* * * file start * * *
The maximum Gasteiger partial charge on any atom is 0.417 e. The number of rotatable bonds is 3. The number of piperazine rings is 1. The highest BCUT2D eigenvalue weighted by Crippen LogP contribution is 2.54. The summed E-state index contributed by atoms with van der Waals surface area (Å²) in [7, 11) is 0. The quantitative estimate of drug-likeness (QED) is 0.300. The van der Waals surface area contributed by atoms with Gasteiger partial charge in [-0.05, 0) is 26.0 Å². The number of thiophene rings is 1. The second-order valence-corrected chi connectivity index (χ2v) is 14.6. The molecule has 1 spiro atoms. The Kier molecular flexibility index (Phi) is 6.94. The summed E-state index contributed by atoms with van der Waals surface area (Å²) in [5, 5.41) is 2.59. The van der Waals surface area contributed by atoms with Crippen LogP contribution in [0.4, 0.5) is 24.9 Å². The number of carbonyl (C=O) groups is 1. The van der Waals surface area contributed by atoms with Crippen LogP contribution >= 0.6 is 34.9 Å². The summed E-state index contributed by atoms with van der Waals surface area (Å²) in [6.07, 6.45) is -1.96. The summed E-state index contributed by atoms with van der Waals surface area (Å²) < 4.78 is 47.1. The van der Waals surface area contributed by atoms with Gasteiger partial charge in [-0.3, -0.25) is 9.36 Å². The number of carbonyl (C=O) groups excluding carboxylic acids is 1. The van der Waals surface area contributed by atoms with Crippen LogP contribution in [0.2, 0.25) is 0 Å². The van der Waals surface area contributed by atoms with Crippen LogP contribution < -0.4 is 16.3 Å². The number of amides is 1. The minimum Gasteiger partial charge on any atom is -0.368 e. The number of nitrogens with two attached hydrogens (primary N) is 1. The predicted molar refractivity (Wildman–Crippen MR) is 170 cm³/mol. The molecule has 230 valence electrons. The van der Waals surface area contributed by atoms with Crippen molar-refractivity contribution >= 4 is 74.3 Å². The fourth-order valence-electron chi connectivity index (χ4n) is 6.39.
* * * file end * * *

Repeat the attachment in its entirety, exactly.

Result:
The maximum Gasteiger partial charge on any atom is 0.417 e. The number of rotatable bonds is 3. The number of piperazine rings is 1. The highest BCUT2D eigenvalue weighted by Crippen LogP contribution is 2.54. The summed E-state index contributed by atoms with van der Waals surface area (Å²) in [7, 11) is 0. The quantitative estimate of drug-likeness (QED) is 0.300. The van der Waals surface area contributed by atoms with Gasteiger partial charge in [-0.05, 0) is 26.0 Å². The number of thiophene rings is 1. The second-order valence-corrected chi connectivity index (χ2v) is 14.6. The molecule has 1 spiro atoms. The Kier molecular flexibility index (Phi) is 6.94. The summed E-state index contributed by atoms with van der Waals surface area (Å²) in [5, 5.41) is 2.59. The van der Waals surface area contributed by atoms with Crippen LogP contribution in [0.4, 0.5) is 24.9 Å². The number of carbonyl (C=O) groups is 1. The van der Waals surface area contributed by atoms with Crippen LogP contribution >= 0.6 is 34.9 Å². The summed E-state index contributed by atoms with van der Waals surface area (Å²) in [6.07, 6.45) is -1.96. The summed E-state index contributed by atoms with van der Waals surface area (Å²) < 4.78 is 47.1. The van der Waals surface area contributed by atoms with Gasteiger partial charge in [-0.3, -0.25) is 9.36 Å². The number of carbonyl (C=O) groups excluding carboxylic acids is 1. The van der Waals surface area contributed by atoms with Crippen LogP contribution in [0.2, 0.25) is 0 Å². The van der Waals surface area contributed by atoms with Crippen LogP contribution < -0.4 is 16.3 Å². The number of amides is 1. The minimum Gasteiger partial charge on any atom is -0.368 e. The number of nitrogens with two attached hydrogens (primary N) is 1. The predicted molar refractivity (Wildman–Crippen MR) is 170 cm³/mol. The molecule has 230 valence electrons. The van der Waals surface area contributed by atoms with Crippen molar-refractivity contribution >= 4 is 74.3 Å². The fourth-order valence-electron chi connectivity index (χ4n) is 6.39.